This week we were visited by an old friend from London. Readers of my books will be familiar with Peter Tate, a passionate Francophile and long term supporter of our crazy decision to give up our stable careers in London to work in French markets.

Tanya and I did the usual - set up, bought a pastry and waited for the rising sun to engender a thirst. Peter was having none of it. Standing in front of our stall like a sales rep at a mobile phone conference, he accosted anyone who came near. Noting the bottle neck of punters building up around his ample frame, one of my fellow traders commented that he was like a bouchon, the French word for cork or traffic jam. It was uncannily accurate. Nobody could move into the rest of the market until they got past Peter who was wielding our bottles of wine like a cowboy playing with his six shooters. Conscious of our budget we normally pour people a small sip, trying to ensure that a bottle lasts a whole market, but Peter took the view that the bigger the glasses the more guilty people would feel if they didn’t buy anything. His sales patter took no prisoners.

“Would you like to buy some wine?”

“I can’t I am a diabetic.”

“You can still buy it, you’ll just have to let me drink it for you.”

All winter we’d been cultivating a relationship with a lovely French lady called Lydia. Gradually she has begun to buy her wine from us. Tanya and I are polite charming and anxious not to offend, so poor Lydia didn’t know what had happened when we set Peter loose with his pidgin French. She foolishly mentioned she’d been invited for lunch and despite her protests that she’d already baked a cake as a gift she found a bottle of red pressed into her hands.

Tanya and I looked ruefully on, wondering how many of our business relationships would survive the morning. But at the end of the market, our stall was practically devoid of wine, and our money belts bulging with euros, leaving me thinking that Peter should put himself down for the next series of The Apprentice. The only problem is he’s in his sixties and would probably tell Alan Sugar to F-off.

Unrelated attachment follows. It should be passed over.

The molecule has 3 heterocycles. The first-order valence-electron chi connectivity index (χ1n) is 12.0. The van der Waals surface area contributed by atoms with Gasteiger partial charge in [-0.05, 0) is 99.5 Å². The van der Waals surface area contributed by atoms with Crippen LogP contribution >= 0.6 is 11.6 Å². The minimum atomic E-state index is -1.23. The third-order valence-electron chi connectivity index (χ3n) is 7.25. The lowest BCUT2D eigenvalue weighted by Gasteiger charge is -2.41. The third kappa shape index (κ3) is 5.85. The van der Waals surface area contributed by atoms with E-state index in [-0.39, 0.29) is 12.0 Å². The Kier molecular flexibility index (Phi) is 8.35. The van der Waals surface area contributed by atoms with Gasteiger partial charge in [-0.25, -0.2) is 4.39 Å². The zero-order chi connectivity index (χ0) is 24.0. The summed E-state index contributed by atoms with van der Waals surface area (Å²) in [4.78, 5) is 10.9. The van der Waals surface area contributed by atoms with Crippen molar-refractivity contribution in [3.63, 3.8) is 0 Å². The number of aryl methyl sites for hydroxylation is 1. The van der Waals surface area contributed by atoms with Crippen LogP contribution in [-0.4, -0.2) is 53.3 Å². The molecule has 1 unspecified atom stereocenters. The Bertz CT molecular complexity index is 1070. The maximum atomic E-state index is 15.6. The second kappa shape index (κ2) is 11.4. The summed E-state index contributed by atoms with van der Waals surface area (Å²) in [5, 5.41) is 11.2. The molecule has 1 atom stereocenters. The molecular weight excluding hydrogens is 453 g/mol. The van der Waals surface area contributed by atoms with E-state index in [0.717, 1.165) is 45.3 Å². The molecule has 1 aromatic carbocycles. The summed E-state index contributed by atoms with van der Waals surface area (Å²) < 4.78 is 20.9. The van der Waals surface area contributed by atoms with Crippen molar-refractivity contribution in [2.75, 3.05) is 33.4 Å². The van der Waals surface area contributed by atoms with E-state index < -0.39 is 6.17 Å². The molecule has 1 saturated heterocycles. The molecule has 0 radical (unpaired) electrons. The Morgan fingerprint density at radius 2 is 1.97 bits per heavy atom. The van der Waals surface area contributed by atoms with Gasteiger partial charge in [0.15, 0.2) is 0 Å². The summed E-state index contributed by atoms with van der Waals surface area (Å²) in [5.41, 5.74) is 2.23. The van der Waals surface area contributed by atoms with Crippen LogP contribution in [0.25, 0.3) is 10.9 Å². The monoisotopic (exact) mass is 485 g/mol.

Tuesday, July 03, 2007

The law of the market

The markets we do come in all shapes and sizes, belligerent beasts where there’s a snarl of traffic at 6am in the morning as everyone tries to cram into narrow streets and genteel villages where speaking in a whisper sometimes seems to loud.

Out of them all the last place we expected any trouble was Ansouis. Every Sunday morning one of the most relaxed markets in Provence takes place. There’s a small square shaded by two plane trees. It’s covered in the type of loose earth which is perfect for a game of boule and the traders trickle along as and when it suits them. Nobody has ever been ready to sell anything until at least 9.

Barbara, who runs the mobile boucherie, makes everyone coffee. When we’re around there’s always a series of jokes about the English, and the morning passes peacefully accompanied by the soothing sound of water flowing through the adjacent ancient baths. It’s hard to think of a more pleasant way to spend a weekend morning.

But this Sunday was the 1st of July and the smell of tourists and money was in the air. Just as I was uncorking our bottles of wine I noticed problems on the other side of the square. An old man, with an elegantly pruned handlebar moustache had set up a small table and chair. Under a cloth was an enormous paella, cooked and ready to serve in plastic takeway dishes. The price was 5 euro a portion conveniently undercutting his rival, who, like us, had been in Ansouis all winter.

A lynch mob of gesturing French market traders quickly surrounded the interloper, almost driving him from his seat with the draught created by their whirling arms. Most markets have a municipal policeman to deal with just this type of dispute and ensure fair play, but in Ansoius the majority ruled. Ruefully fingering his moustache the paella vendor headed home for what must have been a large lunch.

Turning back to my stall I was accosted by a young Frenchman. His eyes were dark, his hair short, and his accent heavy with the local twang. The pantomime of a conversation we had went something like this.

“You’re in my place.”

“But we’ve been here all winter.”

“No, you haven’t”

“Oh yes we have.”